What is the Difference Between Information Governance and Data Governance?

What is the Difference Between Information Governance and Data Governance?

As a result of the need to protect data from breaches and comply with complex and evolving global data privacy regulations, we talk about “governance” more than ever, and I’m often asked about the difference between information governance and data governance.

In “Information Governance for Healthcare Professionals: A Practical Approach,” which is a terrific information governance resource even if you’re not a healthcare professional, Robert F. Smallwood refers to information governance as “a complex amalgamated discipline, made up of multiple sub-disciplines.” So true! In fact, data governance is one of these sub-disciplines, as is e-discovery, records and information management (RIM), compliance, risk management, privacy, information security, and data storage and archiving. This means that information governance stakeholders—the leaders who must participate in an information governance program if it is to be successful—must come from Legal, RIM, Compliance, Privacy & Security, IT and the lines of business (including, potentially, representatives from HR, sales and marketing and even site security).

What is data governance?

For Smallwood, data governance is about data quality and security, focusing only on structured data in databases. It encompasses data modeling, de-duplication to eliminate redundant data, and data cleansing to remove corrupted, inaccurate, or extraneous data.

Another definition of data governance, from the Data Governance Institute, is that data governance “is a system of decision rights and accountabilities for information-related processes, executed according to agreed-upon models which describe who can take what actions with what information, and when, under what circumstances, using what methods.” This definition would apply to both structured and unstructured data.

What is the purpose of information governance?

From the CGOC perspective, data governance encompasses both these definitions, and Smallwood makes an interesting and equally applicable observation that while information governance “must be driven from the top down by a strong executive sponsor,” data governance’s focus is “from the ground up at the lowest or root level.” I love this distinction because it goes to the heart of what is required for organizations to make information governance and data governance work. In fact, if you look at the sub-disciplines of information governance listed above, each, like data governance, requires a “from the ground up” effort to ensure the processes are accurate, complete and meet the specific requirements of the sub-discipline. Meanwhile, information governance is that top-down effort of coordination among stakeholders of all the sub-disciplines to make sure their efforts are coordinated, additive and based on the best possible information from across the organization. Information governance is impossible without data governance and the effort of all the other sub-disciplines. And without information governance, all the effort of data governance and the other sub-disciplines can still leave an organization with governance gaps that make it vulnerable to security breaches, compliance violations, increased costs, increased e-discovery risk and lower productivity.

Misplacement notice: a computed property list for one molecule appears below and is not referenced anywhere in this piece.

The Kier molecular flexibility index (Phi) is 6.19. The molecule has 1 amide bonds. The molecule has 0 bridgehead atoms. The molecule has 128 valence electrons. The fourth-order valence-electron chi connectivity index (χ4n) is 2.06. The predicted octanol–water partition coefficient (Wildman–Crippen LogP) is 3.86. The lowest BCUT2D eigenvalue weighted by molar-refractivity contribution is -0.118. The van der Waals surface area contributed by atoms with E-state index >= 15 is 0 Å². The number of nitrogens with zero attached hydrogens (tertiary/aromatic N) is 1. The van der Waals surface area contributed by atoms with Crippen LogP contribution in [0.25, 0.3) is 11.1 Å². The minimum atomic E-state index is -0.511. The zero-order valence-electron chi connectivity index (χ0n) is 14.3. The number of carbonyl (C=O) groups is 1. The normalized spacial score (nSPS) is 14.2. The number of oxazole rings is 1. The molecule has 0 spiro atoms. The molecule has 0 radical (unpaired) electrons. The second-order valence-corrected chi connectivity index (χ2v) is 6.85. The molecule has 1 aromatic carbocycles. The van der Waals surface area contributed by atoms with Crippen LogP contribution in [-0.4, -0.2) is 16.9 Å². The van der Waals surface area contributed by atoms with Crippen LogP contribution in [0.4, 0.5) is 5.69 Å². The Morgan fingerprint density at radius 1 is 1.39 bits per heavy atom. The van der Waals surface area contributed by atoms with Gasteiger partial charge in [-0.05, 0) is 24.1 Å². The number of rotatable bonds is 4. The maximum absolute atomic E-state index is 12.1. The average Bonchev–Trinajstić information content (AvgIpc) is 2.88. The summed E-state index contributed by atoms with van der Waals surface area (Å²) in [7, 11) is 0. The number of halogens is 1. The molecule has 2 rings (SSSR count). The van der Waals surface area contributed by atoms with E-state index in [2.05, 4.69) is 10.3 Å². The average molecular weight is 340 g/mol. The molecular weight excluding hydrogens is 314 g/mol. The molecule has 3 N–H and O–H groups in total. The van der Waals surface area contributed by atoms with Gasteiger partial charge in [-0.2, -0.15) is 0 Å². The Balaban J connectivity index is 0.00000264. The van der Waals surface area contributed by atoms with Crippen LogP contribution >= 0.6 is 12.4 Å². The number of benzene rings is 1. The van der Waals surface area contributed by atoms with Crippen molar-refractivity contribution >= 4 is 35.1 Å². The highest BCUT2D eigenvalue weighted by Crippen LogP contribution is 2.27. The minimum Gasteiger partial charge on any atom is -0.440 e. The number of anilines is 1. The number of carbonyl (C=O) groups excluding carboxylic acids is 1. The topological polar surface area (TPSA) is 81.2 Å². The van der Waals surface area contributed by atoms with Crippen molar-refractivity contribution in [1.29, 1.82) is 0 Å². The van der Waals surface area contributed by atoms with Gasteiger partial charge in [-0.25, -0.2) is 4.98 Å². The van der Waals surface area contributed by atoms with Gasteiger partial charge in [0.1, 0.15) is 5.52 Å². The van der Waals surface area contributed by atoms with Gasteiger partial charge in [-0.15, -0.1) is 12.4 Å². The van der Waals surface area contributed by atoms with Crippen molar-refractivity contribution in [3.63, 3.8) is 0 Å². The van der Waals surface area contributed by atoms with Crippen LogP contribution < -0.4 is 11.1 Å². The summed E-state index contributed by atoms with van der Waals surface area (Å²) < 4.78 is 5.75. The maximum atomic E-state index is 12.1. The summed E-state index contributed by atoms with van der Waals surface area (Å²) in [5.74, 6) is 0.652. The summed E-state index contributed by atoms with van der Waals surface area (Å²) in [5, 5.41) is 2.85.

What is information governance process maturity?

It is also the role of information governance to track the maturity of the processes of each sub-discipline, and in the winter issue of “Information Governance World,” Smallwood dives into our CGOC IG Process Maturity Model (IGPMM). The IGPMM is a guide to maturing information governance processes, improving information economics and enabling the defensible disposal of data debris. It enables information governance practitioners to benchmark their information governance programs against best practices, understand next steps for maturing them, and build a step-by-step roadmap for reducing cost and risk. The Maturity Model measures information governance maturity based on 22 processes across the information governance sub-disciplines, and the data governance processes tracked by the IGPMM include data source catalog and stewardship, system provisioning, active data management, disposal and decommissioning, legacy data management and storage alignment. The other process areas covered by the comprehensive IGPMM include Legal, RIM, Privacy & Security, IT and the business.

Because of the requirement to coordinate efforts across these disciplines, which often undergo their own transformations, information governance is necessarily a “complex amalgamation” that requires constant updating how we approach the underlying processes. I continue to look forward to working with the CGOC membership to improve our understanding of the challenges and opportunities and to refine and communicate evolving best practices.